Astros vs.  Yankees score: Houston takes ALCS Game 1 behind Justin Verlander, homers from unlikely sources

Astros vs. Yankees score: Houston takes ALCS Game 1 behind Justin Verlander, homers from unlikely sources

The Houston Astros defeated the New York Yankees, 4-2, in Game 1 of the American League Championship Series on Wednesday night. The Astros lead the best-of-seven series 1-0, meaning they’re three games away from punching a ticket to the World Series for the fourth time since 2017.

The Astros fell behind in the second inning, as Harrison Bader delivered his fourth home run in his sixth postseason game this fall, launching a solo shot against Justin Verlander. Houston would tie things up in the bottom half of the inning. Backstop Martín Maldonado launched an opposite-field double that plated Chas McCormick.

The two sides would trade zeroes until the sixth inning. That’s when first baseman Yuli Gurriel hit a home run to left field to put Houston up 2-1. The aforementioned McCormick would hit his own solo home run a couple batters later, building the lead up to 3-1. Another home run, this time from Jeremy Peña in the seventh, made it 4-1.

The Yankees would get a run back in the eighth on an Anthony Rizzo solo shot, cutting the lead to 4-2. The Yankees would threaten further in the eighth, putting the tying run on first with two outs. The score remained the same until the final out, however, sealing the deal for the Astros.

Here are six things you need to know about the Astros’ Game 1 win.

1. Verlander throws gem, makes history

The Astros owe much of their victory to ace Justin Verlander. The frontrunner for the AL Cy Young Award struggled in his first start this postseason against the Seattle Mariners. He course-corrected on Wednesday, holding the Yankees to one run over six innings of work. Verlander gave up three hits, one walk, and one hit by pitch, he struck out 11 batters on 103 pitches.

As ESPN Stats and Info noted, Verlander became the all-time postseason leader in strikeouts, surpassing Dodgers left-hander Clayton Kershaw early in the night:

Verlander’s 11 strikeouts tied for the second most he’s recorded in a single postseason game. His career-high remains the 13 he punched out against the Yankees in the 2017 ALCS. This is the fifth time he’s struck out 11, and the second time he’s done so versus New York. (To be fair, Verlander has now made nine postseason starts against the Yankees, giving him ample opportunity to accomplish the feat.)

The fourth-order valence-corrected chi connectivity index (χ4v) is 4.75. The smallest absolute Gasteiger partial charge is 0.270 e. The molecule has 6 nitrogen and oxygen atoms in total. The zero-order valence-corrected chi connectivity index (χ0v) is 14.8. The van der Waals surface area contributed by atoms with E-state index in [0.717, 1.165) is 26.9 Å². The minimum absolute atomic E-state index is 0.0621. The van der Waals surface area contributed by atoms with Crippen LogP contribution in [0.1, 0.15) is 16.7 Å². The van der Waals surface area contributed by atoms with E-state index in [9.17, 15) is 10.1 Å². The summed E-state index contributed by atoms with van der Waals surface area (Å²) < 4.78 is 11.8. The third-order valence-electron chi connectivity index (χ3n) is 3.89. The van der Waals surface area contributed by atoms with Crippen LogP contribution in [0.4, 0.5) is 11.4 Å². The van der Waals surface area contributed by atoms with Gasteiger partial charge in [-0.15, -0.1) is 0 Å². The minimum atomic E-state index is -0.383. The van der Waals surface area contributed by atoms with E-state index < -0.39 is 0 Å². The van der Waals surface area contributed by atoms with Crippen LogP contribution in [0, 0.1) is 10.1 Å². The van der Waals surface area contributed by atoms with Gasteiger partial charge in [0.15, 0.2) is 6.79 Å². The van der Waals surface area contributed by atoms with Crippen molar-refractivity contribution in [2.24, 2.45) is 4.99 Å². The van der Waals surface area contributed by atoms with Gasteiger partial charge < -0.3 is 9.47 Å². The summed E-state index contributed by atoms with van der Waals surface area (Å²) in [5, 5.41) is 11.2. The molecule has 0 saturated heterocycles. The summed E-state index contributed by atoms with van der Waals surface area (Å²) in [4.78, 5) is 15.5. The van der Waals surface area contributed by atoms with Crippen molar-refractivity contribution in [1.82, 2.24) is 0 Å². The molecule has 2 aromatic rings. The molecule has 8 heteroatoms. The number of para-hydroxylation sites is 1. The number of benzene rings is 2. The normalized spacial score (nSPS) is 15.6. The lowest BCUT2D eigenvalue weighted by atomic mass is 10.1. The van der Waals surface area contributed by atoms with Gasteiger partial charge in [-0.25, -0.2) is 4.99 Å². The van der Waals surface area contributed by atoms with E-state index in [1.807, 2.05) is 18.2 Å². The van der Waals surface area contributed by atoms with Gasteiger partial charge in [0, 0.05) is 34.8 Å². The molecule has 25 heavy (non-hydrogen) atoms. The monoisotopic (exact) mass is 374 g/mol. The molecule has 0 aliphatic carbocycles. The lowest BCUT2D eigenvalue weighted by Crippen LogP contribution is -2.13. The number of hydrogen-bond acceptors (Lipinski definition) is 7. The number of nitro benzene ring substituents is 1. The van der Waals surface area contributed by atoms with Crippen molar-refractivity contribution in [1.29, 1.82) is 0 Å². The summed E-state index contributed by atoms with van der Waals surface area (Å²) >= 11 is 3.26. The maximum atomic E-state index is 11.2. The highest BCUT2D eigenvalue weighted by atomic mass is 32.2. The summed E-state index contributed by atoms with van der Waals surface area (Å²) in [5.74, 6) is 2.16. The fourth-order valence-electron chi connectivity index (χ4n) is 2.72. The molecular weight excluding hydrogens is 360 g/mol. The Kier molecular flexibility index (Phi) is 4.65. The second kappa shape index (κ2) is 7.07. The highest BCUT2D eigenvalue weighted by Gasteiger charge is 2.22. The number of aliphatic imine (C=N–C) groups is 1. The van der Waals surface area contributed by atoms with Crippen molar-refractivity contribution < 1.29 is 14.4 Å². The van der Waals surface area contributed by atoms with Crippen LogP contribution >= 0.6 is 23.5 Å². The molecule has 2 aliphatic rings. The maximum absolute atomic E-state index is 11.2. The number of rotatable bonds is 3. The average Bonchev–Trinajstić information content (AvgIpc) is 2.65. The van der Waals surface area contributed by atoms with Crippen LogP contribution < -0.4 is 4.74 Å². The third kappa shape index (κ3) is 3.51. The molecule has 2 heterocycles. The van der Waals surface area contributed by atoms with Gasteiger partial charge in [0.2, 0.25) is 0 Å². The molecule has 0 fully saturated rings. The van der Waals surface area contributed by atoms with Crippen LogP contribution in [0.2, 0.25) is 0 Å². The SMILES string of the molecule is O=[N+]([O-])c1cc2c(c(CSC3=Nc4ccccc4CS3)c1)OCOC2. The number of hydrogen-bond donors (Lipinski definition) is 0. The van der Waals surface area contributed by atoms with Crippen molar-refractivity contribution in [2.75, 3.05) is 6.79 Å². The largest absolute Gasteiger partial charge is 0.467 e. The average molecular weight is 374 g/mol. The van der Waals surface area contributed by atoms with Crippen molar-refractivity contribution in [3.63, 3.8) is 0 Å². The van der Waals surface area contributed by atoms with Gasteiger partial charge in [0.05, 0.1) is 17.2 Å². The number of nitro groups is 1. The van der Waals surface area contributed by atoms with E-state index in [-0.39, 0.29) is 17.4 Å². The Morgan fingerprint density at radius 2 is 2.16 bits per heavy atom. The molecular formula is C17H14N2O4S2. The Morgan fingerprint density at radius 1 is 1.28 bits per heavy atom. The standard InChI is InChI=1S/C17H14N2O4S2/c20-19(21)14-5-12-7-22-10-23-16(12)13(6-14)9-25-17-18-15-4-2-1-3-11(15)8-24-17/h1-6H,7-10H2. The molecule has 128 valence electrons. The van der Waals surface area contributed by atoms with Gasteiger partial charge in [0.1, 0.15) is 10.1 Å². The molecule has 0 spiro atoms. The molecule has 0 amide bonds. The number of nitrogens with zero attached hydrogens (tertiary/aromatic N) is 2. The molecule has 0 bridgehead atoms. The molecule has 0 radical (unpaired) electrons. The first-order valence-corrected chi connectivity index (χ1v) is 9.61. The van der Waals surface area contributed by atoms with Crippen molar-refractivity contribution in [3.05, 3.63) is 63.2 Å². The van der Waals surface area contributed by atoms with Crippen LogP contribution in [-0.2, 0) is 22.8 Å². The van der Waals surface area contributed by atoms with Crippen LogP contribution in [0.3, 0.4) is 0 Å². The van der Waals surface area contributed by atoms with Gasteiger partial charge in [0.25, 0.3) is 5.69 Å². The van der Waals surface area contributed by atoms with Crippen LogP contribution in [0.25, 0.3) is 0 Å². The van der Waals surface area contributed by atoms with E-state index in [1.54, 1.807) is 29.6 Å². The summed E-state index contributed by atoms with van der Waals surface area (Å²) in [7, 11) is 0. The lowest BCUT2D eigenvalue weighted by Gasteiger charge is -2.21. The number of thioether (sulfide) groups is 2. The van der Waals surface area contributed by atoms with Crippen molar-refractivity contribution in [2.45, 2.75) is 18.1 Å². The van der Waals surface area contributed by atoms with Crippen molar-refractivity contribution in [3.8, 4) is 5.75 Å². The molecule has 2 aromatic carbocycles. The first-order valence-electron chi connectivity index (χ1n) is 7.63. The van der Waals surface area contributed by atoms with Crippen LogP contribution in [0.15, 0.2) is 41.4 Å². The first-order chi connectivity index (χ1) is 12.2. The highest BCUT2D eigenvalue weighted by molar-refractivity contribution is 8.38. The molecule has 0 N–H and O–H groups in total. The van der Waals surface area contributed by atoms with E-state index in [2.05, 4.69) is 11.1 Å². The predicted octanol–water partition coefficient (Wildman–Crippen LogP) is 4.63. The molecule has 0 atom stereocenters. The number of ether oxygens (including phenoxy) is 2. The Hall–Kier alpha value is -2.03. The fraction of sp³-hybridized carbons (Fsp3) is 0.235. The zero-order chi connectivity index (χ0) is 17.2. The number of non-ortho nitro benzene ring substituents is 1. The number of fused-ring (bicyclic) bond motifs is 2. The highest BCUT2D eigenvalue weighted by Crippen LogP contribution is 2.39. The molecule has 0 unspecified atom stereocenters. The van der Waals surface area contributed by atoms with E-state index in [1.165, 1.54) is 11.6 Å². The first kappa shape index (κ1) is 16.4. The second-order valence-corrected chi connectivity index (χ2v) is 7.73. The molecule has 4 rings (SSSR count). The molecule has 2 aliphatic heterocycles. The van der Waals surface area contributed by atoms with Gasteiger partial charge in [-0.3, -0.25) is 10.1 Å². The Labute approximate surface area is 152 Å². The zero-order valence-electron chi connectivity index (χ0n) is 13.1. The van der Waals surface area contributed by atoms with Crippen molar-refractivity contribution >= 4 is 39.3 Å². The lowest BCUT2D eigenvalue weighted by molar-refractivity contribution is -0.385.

Verlander threw three pitches more than 20 times on Wednesday: his fastball, slider, and curveball. He generated a game-high 17 swinging strikes, generating at least four on each of those three pitches, and eight on his slider alone.

In so many words, Verlander did not look like someone who had authored arguably the worst postseason start of his career last time out.

2. Taillon keeps the Yankees in the game

Yankees right-hander Jameson Taillon didn’t have a Verlander-like performance by any means. He did keep the game close, however, and that meant he surpassed the modest expectations placed upon him facing the vaunted Astros lineup.

Taillon threw 4 1/3 innings, surrendering one run on four hits and three walks. He didn’t strike out anyone on 67 pitches. Taillon’s line almost looked worse, as manager Aaron Boone removed him in the fifth after he surrendered a double. Reliever Clarke Schmidt, who would eventually yield two home runs, loaded the bases with back-to-back walks (one intentional) before generating a pivotal double-play ball.

Regardless of what would happen with Schmidt in the subsequent inning, the Yankees likely would’ve signed up for Taillon facing 20 batters and exiting with a tied score.

3. Astros receive home runs from unlikely sources

When people think about the big power threats in the Astros lineup, they think about Yordan Alvarez, Kyle Tucker, and perhaps even Jose Altuve or Alex Bregman. They probably don’t think about the three who launched solo shots in Game 1: Gurriel, McCormick, and Peña. That’s for good reason.

Indeed, Gurriel finished the regular season with eight home runs in 584 trips to the plate, or one every 73 plate appearances. McCormick and Peña were far better in that respect, homering between every 25 and 29 trips to the plate.

What’s more is that Gurriel had been in the midst of a lengthy power drought heading into the playoffs. After hitting his seventh home run of the year on July 1, he homered just once more over his final 76 games. Naturally, Gurriel has since launched two home runs in his first four playoff games, showing that you can’t predict baseball.

4. Judge makes huge catch

It didn’t end up mattering, not really, but Yankees outfielder Aaron Judge made arguably his best catch of the season from a statistical perspective early on. Bregman hits a ball to right, right-center with two runners on base and one out. It looked like Bregman was going to have extra bases, yet Judge laid out and made the grab.

You can click here to read about what made the catch so rare and special.

5. What history says about winning Game 1

It should not come as a surprise, but winning Game 1 usually bodes well for the victor’s chances of winning the entire series. According to the website WhoWins.com, Major League Baseball clubs who have won Game 1 of a best-of-seven set have historically gone on to win 64.3 percent of those series.

6. What’s next

The Yankees and Astros will continue the ALCS with Game 2 on Thursday night. The Yankees are expected to start Luis Severino while the Astros counter with Framber Valdez. First pitch is slated for 7:37 pm ET and the game will be broadcast on TBS. The Astros will attempt to build a 2-0 lead in the series.

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